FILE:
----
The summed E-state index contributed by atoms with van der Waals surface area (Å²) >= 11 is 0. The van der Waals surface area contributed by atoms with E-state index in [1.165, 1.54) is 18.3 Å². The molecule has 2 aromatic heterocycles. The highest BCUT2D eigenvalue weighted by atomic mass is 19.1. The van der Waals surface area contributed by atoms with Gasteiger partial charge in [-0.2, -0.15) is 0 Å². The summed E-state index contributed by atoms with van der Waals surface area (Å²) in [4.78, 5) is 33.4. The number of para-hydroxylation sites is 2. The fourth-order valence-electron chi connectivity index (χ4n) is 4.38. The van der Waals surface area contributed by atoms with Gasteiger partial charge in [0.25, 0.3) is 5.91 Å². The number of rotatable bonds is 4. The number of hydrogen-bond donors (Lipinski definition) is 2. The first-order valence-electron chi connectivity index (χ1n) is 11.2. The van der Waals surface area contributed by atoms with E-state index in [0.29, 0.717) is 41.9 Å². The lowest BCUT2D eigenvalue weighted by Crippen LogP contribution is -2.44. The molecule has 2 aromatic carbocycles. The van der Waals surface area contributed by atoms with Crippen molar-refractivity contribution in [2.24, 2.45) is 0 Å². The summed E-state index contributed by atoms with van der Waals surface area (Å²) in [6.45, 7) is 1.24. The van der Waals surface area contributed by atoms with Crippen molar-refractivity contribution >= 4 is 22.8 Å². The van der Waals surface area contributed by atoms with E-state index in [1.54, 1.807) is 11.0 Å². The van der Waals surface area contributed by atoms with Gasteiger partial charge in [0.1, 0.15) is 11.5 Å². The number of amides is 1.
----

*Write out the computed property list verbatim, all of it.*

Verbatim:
The summed E-state index contributed by atoms with van der Waals surface area (Å²) >= 11 is 0. The van der Waals surface area contributed by atoms with E-state index in [1.165, 1.54) is 18.3 Å². The molecule has 2 aromatic heterocycles. The highest BCUT2D eigenvalue weighted by atomic mass is 19.1. The van der Waals surface area contributed by atoms with Gasteiger partial charge in [-0.2, -0.15) is 0 Å². The summed E-state index contributed by atoms with van der Waals surface area (Å²) in [4.78, 5) is 33.4. The number of para-hydroxylation sites is 2. The fourth-order valence-electron chi connectivity index (χ4n) is 4.38. The van der Waals surface area contributed by atoms with Gasteiger partial charge in [0.25, 0.3) is 5.91 Å². The number of rotatable bonds is 4. The number of hydrogen-bond donors (Lipinski definition) is 2. The first-order valence-electron chi connectivity index (χ1n) is 11.2. The van der Waals surface area contributed by atoms with E-state index in [0.29, 0.717) is 41.9 Å². The lowest BCUT2D eigenvalue weighted by Crippen LogP contribution is -2.44. The molecule has 2 aromatic carbocycles. The van der Waals surface area contributed by atoms with Crippen molar-refractivity contribution in [2.24, 2.45) is 0 Å². The summed E-state index contributed by atoms with van der Waals surface area (Å²) in [6.45, 7) is 1.24. The van der Waals surface area contributed by atoms with Crippen molar-refractivity contribution >= 4 is 22.8 Å². The van der Waals surface area contributed by atoms with E-state index in [1.54, 1.807) is 11.0 Å². The van der Waals surface area contributed by atoms with Gasteiger partial charge in [0.1, 0.15) is 11.5 Å². The number of amides is 1.